Roles of workloads involved in a performance event

Unified Manager uses roles to identify the involvement of a workload in a performance event. The roles include victims, bullies, and sharks. A user-defined workload can be a victim, bully, and shark at the same time.

The following table defines the workload roles:
Role Description
Victim A user-defined workload whose performance has decreased due to other workloads, called bullies, that are over-using a cluster component. Only user-defined workloads are identified as victims. Unified Manager identifies victim workloads based on their deviation in latency, where the actual latency, during an event, has greatly increased from its expected range of latency.
Bully A user-defined or system-defined workload whose over-use of a cluster component has caused the performance of other workloads, called victims, to decrease. Unified Manager identifies bully workloads based on their deviation in usage of a cluster component, where the actual usage, during an event, has greatly increased from its expected range of usage.
Shark A user-defined workload with the highest usage of a cluster component compared to all workloads involved in an event. Unified Manager identifies shark workloads based on their usage of a cluster component during an event.

Workloads on a cluster can share many of the cluster components, such as storage aggregates and the CPU for network and data processing. When a workload, such as a volume, increases its usage of a cluster component to the point that the component cannot efficiently meet workload demands, the component is in contention. The workload that is over-using a cluster component is a bully. The other workloads that share those components, and whose performance is impacted by the bully, are the victims. Activity from system-defined workloads, such as deduplication or Snapshot copies, can also escalate into "bullying".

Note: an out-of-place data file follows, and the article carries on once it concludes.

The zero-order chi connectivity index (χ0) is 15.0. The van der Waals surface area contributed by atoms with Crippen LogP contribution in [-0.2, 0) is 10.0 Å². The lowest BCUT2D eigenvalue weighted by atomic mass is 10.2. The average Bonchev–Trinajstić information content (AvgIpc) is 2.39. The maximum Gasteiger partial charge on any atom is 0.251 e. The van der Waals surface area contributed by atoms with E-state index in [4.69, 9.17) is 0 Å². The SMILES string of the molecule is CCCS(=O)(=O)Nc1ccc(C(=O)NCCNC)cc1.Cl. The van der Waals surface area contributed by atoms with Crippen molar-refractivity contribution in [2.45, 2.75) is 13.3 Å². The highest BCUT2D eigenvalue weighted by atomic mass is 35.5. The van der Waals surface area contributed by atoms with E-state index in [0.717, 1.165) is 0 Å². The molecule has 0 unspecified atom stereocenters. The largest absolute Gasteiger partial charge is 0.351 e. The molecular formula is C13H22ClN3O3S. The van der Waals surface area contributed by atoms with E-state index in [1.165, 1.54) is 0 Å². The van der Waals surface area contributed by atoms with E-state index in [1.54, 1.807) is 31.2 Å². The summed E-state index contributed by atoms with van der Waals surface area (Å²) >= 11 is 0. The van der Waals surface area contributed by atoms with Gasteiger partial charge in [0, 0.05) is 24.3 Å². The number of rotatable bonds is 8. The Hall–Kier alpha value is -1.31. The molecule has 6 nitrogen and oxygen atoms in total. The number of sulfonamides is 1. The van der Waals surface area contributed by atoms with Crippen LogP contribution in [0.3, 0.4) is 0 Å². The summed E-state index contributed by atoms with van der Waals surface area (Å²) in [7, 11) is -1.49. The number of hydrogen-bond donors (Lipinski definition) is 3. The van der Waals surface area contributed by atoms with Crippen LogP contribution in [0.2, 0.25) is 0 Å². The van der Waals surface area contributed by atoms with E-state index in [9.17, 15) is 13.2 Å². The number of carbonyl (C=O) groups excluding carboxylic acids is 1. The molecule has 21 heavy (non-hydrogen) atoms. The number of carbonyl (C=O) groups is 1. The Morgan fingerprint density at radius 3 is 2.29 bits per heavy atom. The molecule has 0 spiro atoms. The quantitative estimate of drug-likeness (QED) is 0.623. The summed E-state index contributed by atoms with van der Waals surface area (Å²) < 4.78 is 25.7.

When Unified Manager detects an event, it identifies all workloads and cluster components involved, including the bully workloads that caused the event, the cluster component that is in contention, and the victim workloads whose performance has decreased due to the increased activity of bully workloads.
Note: If Unified Manager cannot identify the bully workloads, it only alerts on the victim workloads and the cluster component involved.

Unified Manager can identify workloads that are victims of bully workloads, and also identify when those same workloads become bully workloads. A workload can be a bully to itself. For example, a high-performing workload that is being throttled by a policy group limit causes all workloads in the policy group to be throttled, including itself. A workload that is a bully or a victim in an ongoing performance event might change its role or no longer be a participant in the event. On the Performance/Volume Details page, in the Events List table, when the selected volume changes its participant role, the date and time of the role change is displayed.